Did you know?
New Jersey has over 70 endangered and threatened species.
Headstart program for Eastern Tiger Salamanders
The Eastern Tiger Salamander Headstart Program was started in 2011 as a partnership between NJ Division of Fish and Wildlife, Cape May County Zoo, Conserve Wildlife Foundation, and the Association of Zoos & Aquarium.
Historically, eastern tiger salamanders ranged from southern New York to northern Florida along the Atlantic Coastal Plain. Remaining eastern populations are disjunct and declining; the species is state endangered in NY, NJ, DE, MD, and VA and has already been extirpated in PA. New Jersey's Cape May populations may represent best chance of preventing complete extirpation from the Mid-Atlantic region.
In New Jersey eastern tiger salamanders are limited to 15 breeding pools in Cape May County, one-third of which are at risk of inundation from sea-level rise in the next 100 years. Together with NJ Division of Fish and Wildlife, we constructed new vernal pools in upland areas that are above potential sea-level rise. Since their construction, some of these pools have been successfully colonized by eastern tiger salamanders. By increasing connectivity and creating metapopulations, we hope to assist the migration of these vernal-pool communities towards higher ground.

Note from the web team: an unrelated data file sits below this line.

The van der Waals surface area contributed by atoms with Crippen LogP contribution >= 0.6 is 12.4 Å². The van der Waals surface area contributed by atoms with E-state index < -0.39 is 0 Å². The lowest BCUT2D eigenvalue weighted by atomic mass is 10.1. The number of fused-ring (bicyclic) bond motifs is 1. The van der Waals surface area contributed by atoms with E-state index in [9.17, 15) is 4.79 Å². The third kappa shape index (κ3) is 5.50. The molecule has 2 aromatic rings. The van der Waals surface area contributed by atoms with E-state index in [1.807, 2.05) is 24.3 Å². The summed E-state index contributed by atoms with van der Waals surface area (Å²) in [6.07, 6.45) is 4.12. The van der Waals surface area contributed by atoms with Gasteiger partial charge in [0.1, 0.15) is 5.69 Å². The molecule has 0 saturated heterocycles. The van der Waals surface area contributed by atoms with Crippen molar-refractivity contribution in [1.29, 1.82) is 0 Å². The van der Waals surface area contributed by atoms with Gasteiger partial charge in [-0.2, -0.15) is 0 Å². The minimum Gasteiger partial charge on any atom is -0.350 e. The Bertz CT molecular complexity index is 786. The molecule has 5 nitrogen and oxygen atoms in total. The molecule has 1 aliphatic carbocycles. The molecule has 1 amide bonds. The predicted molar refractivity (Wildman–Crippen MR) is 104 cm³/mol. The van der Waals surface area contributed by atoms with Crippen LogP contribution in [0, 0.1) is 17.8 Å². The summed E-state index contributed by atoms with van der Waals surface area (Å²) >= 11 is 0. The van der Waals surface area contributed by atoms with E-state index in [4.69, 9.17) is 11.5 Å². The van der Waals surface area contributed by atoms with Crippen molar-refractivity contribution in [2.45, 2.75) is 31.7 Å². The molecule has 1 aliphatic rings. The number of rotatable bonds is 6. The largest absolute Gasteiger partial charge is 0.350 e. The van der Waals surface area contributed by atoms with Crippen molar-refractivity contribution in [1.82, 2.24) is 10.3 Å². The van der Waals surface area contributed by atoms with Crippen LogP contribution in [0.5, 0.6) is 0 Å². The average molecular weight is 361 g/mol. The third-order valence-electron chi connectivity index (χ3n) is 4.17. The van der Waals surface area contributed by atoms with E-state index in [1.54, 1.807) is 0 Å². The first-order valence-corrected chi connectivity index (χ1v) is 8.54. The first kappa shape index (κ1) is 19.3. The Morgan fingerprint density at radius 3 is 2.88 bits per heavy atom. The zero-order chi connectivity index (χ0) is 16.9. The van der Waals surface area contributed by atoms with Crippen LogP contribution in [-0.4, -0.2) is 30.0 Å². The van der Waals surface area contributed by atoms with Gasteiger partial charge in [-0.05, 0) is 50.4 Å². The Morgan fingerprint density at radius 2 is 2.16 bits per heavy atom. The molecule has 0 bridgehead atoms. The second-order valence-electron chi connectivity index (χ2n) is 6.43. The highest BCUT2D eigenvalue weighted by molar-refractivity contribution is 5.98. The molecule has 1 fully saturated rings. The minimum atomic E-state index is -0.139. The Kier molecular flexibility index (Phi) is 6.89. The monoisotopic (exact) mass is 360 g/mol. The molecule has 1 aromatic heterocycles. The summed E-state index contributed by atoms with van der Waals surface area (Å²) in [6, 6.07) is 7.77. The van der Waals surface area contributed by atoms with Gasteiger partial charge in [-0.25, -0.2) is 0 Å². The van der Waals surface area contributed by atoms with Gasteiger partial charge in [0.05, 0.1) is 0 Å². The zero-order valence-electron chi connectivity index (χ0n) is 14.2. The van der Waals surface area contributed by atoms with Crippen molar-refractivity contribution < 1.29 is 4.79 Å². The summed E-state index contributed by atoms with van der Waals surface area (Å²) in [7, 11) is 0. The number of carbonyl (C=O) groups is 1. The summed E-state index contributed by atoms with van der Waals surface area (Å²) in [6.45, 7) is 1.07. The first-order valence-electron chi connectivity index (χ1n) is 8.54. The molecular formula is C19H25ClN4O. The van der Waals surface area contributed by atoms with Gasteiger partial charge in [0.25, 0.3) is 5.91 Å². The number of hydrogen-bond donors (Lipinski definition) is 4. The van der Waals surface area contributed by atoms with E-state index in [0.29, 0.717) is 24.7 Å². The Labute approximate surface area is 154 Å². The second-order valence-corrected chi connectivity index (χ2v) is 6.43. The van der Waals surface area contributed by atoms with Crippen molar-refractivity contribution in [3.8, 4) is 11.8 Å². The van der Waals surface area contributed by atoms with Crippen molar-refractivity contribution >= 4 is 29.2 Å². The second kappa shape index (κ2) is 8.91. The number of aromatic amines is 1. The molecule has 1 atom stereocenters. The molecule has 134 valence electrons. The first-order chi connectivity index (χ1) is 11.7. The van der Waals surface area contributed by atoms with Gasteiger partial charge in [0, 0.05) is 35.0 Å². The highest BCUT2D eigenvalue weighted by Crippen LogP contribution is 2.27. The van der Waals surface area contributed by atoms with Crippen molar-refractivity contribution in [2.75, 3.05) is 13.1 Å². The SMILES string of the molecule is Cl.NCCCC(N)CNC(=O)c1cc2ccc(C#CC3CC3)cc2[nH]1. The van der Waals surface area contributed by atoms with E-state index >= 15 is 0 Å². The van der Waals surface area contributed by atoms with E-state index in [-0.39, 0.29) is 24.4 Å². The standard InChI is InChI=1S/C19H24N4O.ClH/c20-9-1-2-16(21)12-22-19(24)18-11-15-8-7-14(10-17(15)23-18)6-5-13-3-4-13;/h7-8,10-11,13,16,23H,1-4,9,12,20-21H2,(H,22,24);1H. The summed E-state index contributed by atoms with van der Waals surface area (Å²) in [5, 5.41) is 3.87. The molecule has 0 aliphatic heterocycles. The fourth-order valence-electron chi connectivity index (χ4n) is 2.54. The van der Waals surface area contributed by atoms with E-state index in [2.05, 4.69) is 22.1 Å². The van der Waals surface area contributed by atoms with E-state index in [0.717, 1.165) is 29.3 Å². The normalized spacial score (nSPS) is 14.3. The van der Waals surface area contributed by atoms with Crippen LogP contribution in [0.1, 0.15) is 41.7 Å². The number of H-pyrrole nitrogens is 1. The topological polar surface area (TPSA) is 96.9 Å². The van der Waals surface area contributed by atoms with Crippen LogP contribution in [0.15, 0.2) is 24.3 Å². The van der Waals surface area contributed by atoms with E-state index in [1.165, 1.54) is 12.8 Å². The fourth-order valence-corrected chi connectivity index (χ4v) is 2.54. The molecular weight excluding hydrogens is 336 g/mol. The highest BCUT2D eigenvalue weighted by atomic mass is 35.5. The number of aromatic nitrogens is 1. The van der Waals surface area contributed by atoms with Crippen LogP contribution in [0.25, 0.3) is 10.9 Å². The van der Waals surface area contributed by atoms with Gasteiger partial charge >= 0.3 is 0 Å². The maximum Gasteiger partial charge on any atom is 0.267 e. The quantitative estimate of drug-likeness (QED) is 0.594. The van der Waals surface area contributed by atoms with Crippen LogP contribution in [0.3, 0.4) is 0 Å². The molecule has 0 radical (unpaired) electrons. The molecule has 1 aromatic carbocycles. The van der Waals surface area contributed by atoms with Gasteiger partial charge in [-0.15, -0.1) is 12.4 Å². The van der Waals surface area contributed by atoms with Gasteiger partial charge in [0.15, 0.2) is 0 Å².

In 2011 NJ Division of Fish and Wildlife, Cape May County Zoo, Association of Zoos and Aquariums, and CWF launched a pilot headstarting program to increase egg and larval survivorship of eastern tiger salamanders. These headstarted larvae were released into the constructed vernal pools in Cape May. Due to the inherent difficulties of raising wild animals in captivity and releasing them into native populations, CWF was unable to quantify the results of this program.